Restoring campus wildlife

Photo by Shaylyn Struna

Photo by Shaylyn Struna

New plans in store for environmental learning center

By Tom Boggess

Plans for the Newell Creek Headwaters restoration at Clackamas Community College’s Environmental Learning Center were viewed during an open house by a large number of community members, administrators, CCC staff, faculty and students.

They all came together in the ELC building located on five acres of wetland at the college to show their interest in the environment.

Shelly Parini, dean of college advancement, said, “The Westside Hall is being utilized for a variety of reasons. They teach one class here but this has been the home for community education for years and years. This is really a multi-use building.”

A grant has been provided by Metro to fund this project. The CCC Foundation is committed to raising $1.7 million to match the grant. The project is estimated to be finished in 2017.

The main focus of the restoration is the Headwaters of Newell Creek and the ponds and waterways feeding them. Another nearby building, mainly used for storage now, will be fixed up during restoration to use it for classes and offices.

The grounds and the pathways have a wonderful transformation thanks to some hard work by mostly volunteers. Because of those volunteers people can walk the grounds and paths to explore what lies there in seclusion.

There are 12,000 feet of pathways running through the grounds. There are two more weekends available for the volunteers to continue cleaning the area. This event will continue on May 14 and groundbreaking will occur on the college’s 50 anniversary celebration on May 21.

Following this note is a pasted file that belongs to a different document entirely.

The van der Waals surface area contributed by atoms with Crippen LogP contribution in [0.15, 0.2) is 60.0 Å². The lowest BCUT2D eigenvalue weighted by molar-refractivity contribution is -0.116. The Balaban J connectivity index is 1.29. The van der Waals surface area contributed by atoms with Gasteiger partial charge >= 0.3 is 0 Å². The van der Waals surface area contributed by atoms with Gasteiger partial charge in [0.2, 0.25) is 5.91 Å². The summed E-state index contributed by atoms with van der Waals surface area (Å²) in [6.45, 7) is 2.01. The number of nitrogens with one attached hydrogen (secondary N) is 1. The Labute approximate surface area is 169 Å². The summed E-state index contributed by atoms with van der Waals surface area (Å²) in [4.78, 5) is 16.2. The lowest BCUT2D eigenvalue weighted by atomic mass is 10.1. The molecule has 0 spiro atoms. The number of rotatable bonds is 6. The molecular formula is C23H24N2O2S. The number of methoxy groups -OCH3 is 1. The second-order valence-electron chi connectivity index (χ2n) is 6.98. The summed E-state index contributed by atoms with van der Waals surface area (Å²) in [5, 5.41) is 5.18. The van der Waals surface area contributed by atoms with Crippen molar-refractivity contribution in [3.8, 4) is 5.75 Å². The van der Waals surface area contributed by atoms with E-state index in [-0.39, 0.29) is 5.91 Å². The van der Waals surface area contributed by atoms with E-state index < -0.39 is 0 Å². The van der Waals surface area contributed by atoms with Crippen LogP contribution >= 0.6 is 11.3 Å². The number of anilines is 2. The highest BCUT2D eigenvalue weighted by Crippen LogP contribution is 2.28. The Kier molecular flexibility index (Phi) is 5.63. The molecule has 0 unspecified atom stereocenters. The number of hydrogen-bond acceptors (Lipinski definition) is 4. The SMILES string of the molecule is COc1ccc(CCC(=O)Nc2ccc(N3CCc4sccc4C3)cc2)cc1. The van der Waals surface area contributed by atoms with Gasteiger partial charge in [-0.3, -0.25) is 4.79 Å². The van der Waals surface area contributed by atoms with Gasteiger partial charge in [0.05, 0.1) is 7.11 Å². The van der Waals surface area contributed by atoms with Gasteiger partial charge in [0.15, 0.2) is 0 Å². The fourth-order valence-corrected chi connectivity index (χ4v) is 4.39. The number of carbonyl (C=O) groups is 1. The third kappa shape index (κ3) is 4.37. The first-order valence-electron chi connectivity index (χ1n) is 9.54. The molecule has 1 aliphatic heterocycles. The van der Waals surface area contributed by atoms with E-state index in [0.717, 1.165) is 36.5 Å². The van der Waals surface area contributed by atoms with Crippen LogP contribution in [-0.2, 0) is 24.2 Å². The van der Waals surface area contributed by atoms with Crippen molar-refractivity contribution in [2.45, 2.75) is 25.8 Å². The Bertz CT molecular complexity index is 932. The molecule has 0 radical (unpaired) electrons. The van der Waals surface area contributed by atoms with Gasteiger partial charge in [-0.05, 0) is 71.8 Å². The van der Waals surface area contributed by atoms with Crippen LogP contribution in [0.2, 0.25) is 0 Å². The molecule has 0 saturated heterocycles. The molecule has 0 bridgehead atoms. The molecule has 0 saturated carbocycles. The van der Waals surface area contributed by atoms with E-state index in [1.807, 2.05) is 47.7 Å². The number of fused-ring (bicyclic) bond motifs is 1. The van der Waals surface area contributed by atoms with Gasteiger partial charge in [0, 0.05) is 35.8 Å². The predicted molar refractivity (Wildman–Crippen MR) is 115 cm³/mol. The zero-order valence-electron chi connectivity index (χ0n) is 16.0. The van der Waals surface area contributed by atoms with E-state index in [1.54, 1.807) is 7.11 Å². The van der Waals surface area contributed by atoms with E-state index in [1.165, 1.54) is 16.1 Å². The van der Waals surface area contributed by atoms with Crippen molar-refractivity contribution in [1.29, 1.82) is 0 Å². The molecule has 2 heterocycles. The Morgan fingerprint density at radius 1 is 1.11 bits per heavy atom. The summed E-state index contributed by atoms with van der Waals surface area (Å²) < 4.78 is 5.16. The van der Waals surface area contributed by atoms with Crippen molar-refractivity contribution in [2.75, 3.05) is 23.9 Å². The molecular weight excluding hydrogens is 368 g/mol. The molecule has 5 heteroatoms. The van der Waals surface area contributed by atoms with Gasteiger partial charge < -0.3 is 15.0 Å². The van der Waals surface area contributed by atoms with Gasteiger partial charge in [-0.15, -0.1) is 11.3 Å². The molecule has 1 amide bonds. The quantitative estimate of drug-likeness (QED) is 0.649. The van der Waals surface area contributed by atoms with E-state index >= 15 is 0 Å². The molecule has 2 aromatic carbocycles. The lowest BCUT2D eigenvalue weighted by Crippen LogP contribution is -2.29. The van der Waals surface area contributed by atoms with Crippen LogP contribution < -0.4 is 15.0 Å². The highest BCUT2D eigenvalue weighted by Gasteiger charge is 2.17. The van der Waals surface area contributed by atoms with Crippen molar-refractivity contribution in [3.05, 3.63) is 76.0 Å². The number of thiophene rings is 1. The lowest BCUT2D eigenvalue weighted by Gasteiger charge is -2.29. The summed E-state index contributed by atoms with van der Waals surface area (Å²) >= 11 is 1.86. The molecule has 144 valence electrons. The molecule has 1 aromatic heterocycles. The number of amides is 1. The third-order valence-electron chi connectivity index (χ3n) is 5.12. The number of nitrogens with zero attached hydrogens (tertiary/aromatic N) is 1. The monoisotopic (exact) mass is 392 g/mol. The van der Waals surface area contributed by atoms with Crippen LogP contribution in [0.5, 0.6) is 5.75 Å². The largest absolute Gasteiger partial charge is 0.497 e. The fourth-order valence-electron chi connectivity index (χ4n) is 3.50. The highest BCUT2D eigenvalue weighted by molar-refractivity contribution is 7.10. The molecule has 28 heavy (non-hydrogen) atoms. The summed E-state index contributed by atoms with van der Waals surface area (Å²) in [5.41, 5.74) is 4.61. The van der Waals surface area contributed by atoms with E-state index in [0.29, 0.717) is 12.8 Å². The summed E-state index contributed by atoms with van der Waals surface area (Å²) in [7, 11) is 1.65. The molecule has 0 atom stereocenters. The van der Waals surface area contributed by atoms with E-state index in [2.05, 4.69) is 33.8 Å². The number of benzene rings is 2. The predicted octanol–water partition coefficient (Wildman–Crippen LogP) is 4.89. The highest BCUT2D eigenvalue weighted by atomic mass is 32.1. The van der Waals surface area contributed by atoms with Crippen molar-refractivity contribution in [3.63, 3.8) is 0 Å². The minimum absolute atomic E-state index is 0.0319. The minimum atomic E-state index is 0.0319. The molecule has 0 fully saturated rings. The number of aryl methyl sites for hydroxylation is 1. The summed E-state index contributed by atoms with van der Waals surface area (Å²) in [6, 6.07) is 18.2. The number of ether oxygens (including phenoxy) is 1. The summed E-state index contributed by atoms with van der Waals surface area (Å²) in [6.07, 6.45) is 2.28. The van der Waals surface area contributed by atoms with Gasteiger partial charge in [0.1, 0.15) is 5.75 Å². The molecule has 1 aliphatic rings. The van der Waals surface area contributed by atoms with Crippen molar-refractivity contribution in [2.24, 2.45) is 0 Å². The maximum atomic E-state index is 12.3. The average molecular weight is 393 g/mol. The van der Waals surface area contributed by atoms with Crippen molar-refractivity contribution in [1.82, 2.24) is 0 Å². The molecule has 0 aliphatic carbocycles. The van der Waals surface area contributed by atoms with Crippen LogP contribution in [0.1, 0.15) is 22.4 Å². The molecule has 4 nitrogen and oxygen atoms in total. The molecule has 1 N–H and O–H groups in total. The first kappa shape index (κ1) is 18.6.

Bob Cochran, dean of campus services, explained all of the construction drawings that were on display. He went on to explain how the restoration will change the existing ponds and the landscapes surrounding the waterways.

“The pond’s water just kind of sits in one spot, but the pond’s new formation in a snaking affect will increase storm water movement and a calculated time that it will be in the area,” Cochran said.“Dr. James Nurmi teaches a class here called Water and Environmental Technologies, WET, and he has been collecting water samples along the way and will continue to test the storm water to see how we have improved the quality of the storm water.”

Oregon State Rep. Bill Kennemer from Congressional District 39 was in attendance looking at the future plans for the ELC area.

Kennemer said, “I started coming to the ELC building in 1986 and I worked with Jerry Herrmann and I got to know him well. Herrmann was the first student to get involved with the ELC in 1974; it’s exciting to see this whole project come together.”

Cochran said, “This will be about a two-year project and that is the storm water component of this, but we also will have features like the amphitheater here for education, and a couple of discovery gardens. We’ll be having seven new bridges installed and places where the bank will be cut like stairs so kids and students go down to the water to collect larva and insects.”

Renee Harber, chair of the horticulture department, was also in attendance. Beginning this summer, Harber will be working with Parini to coordinate what is happening with the educational department here at the ELC.

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Tom Boggess